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AISB event Bulletin Item

CALL FOR PAPERS: Re-conceptualizing Mental "Illness": Enactive Philosophy and Cognitive Science, An Ongoing Dialogue, AISB 50, 1st-4th April 2014, London, UK- EXTENDED DEADLINE

This symposium carries on from the highly successful three-day symposium organized at last year's 
AISB convention in Plymouth.  Submissions for oral presentations are by full paper, for poster 
presentations by abstract.  For those who took part last year, the focus will be even more on the 
payoff that enactive philosophy and theoretical cognitive science working together can bring to 
mental health practice. In the late 20th and early 21st Century, the dominant trend in philosophy 
of psychiatry and mental health has been toward pathologizing a wide range of mental phenomena 
under the headings of "disease", "illness", "disorder", or "disability" and treating the ones 
labeled "disease" or "illness" on a par with physical disease/illness, to be treated primarily 
by drug-based interventions: the so-called bio-psychiatric model. The terms "disorder" and 
"disability" are broader but still tend to stigmatize in unhelpful ways and are woefully 
underdefined. Meanwhile, recent trends in cognitive science and philosophy of mind  notably Andy 
Clark and Dave Chalmers' extended-mind hypothesis and the enactive school associated with Evan 
Thompson, Francisco Varela, and others  have challenged the familiar equating of the boundaries 
of the physical body with those of the mind. While the various approaches differ at key points, 
all agree that, although the mind must be physically realized, it extends in substantive ways into 
the environment, its boundaries subject to constant negotiation and re-negotiation. As such 
extended-mind critics as Robert Rupert point out, re-conceptualizing the boundaries of mind and 
world in this way can only be justified if there is some empirical payoff. A small but increasingly
vocal group within the extended-mind/enactive community believe that one of the best places to look
for such payoff is in the field of mental health. They suggest moving away from a model based on 
physical illness towards one that emphasizes each person's history and embedding in a social 
context: such identified conditions as Asperger Syndrome and high-functioning autism are better 
understood as instances of cognitive diversity rather than impairment; while conditions such as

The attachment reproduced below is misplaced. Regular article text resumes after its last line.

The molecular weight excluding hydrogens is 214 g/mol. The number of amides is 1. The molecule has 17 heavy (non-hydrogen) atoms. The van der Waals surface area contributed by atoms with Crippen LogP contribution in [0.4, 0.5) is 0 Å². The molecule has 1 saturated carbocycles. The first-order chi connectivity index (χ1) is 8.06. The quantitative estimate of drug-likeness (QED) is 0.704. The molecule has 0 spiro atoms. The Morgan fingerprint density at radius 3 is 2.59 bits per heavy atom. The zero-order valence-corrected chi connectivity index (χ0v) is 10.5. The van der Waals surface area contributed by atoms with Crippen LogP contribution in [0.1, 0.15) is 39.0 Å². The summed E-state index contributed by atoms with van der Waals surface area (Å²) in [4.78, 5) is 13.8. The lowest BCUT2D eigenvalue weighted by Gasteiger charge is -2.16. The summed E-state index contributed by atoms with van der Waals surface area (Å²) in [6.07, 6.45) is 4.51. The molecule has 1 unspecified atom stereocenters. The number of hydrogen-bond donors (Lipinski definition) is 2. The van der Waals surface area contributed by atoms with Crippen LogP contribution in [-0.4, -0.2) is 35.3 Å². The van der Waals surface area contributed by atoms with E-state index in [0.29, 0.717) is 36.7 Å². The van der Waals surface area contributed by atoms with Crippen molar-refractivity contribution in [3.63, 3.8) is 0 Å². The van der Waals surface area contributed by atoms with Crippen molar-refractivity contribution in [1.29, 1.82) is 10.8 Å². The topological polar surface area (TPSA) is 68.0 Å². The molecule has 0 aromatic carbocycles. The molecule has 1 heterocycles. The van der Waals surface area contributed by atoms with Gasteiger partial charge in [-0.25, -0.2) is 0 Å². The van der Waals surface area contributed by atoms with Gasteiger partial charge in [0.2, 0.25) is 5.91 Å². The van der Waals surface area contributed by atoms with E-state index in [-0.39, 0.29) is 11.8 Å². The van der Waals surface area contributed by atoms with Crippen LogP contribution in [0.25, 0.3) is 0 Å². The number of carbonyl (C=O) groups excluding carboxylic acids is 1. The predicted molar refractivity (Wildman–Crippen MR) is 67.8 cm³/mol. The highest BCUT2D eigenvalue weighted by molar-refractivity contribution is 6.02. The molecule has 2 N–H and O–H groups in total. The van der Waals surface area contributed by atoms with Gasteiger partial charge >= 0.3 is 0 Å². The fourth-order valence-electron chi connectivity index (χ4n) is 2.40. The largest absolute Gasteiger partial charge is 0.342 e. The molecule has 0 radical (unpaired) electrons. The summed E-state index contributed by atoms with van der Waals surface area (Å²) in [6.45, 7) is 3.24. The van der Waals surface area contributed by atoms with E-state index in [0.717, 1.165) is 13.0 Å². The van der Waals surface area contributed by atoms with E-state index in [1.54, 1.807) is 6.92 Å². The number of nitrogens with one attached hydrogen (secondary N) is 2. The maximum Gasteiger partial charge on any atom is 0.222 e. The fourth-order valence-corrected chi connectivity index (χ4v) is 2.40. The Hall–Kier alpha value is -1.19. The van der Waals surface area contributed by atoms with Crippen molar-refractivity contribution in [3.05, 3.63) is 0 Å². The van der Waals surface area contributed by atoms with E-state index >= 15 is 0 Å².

schizophrenia or manic-depressive disorder must be understood, and treated, as problems of the 
patient's immediate community and not just the patient herself. Furthermore, they must be 
understood, and treated, in light of the patient's history of interactions with her environment 
and not just the presenting symptoms. The risk of much contemporary treatment is that, like aspirin,
it treats the symptoms and does not address the underlying issues. As an emerging community and 
not just a scattered collection of "lone voices", the field is brand new, and it is cutting edge.  
It touches on the nature of the mind and its relationship to environment, the possibilities for 
computer models of mind that draw on exciting new paradigms, and the breadth of cognitive science 
from theoretical explorations in philosophy of mind to concrete applications and new directions in 
treatment. The two-day symposium will look both at the movement towards re-conceptualizing mental 
health and at its ethical consequences, along with ways it might most fruitfully employ the new 
perspectives and computer modeling tools of the wider cognitive science community. 

Call for papers

Submissions should be by full paper or, in the case of poster presentation, abstract, suitably 
prepared for blind review.  Papers should be kept to a maximum of 5,000 words and intended for 
presentation in a 25-minute format.  Abstracts should be approximately 500 words.  Submission is 
via the EasyChair website at
Topics may include but need not be limited to:
philosophy of psychiatry
computational models of mental health diversities and disorders
conceptual schemes and re-conceptualization as they relate to mental health
semiotic perspectives on mental health
extended-mind hypothesis and mental health
empirical philosophy and mental health
cognitive science and mental health
movement away from pathologizing mental health issues
the Solutions Focus approach
ethical and political consequences of an extended/enactive approach to mental health issues


Joel Parthemore
Centre for Cognitive Semiotics
Lund University, Lund, Sweden

Blay Whitby
Centre for Research in Cognitive Science
University of Sussex, Brighton, UK

Program Committee:
Fred Cummins
School of Computer Science and Informatics
University College Dublin, Ireland

Sanneke de Haan
Researcher in philosophy and psychiatry
Academic Medical Center
University of Amsterdam 
Dan Hutto
Professor of Philosophical Psychology
University of Hertfordshire, Hatfield, UK
Hanne De Jaegher
Department of Logic and Philosophy of Science
University of the Basque Country, Spain

Marek McGann
Lecturer, Mary Immaculate College
University of Limerick, Ireland 
Mark McKergow
Centre for Solutions Focus at Work, London, UK
Alexandra Perry
Assistant Professor, McDonough Leadership Program
Marietta College, Marietta, Ohio, USA
Gran Sonesson
Centre for Cognitive Semiotics
Lund University, Sweden


There will be separate proceedings for each symposium, produced before the convention.  Details 
will follow as they become available. It is expected that selected papers from the symposium will 
be published in a special issue of a major journal.

Important dates:

13 January - deadline for submission of full papers - new extended deadline
3 February - notification of acceptance
24 February - final versions of papers due for inclusion in the proceedings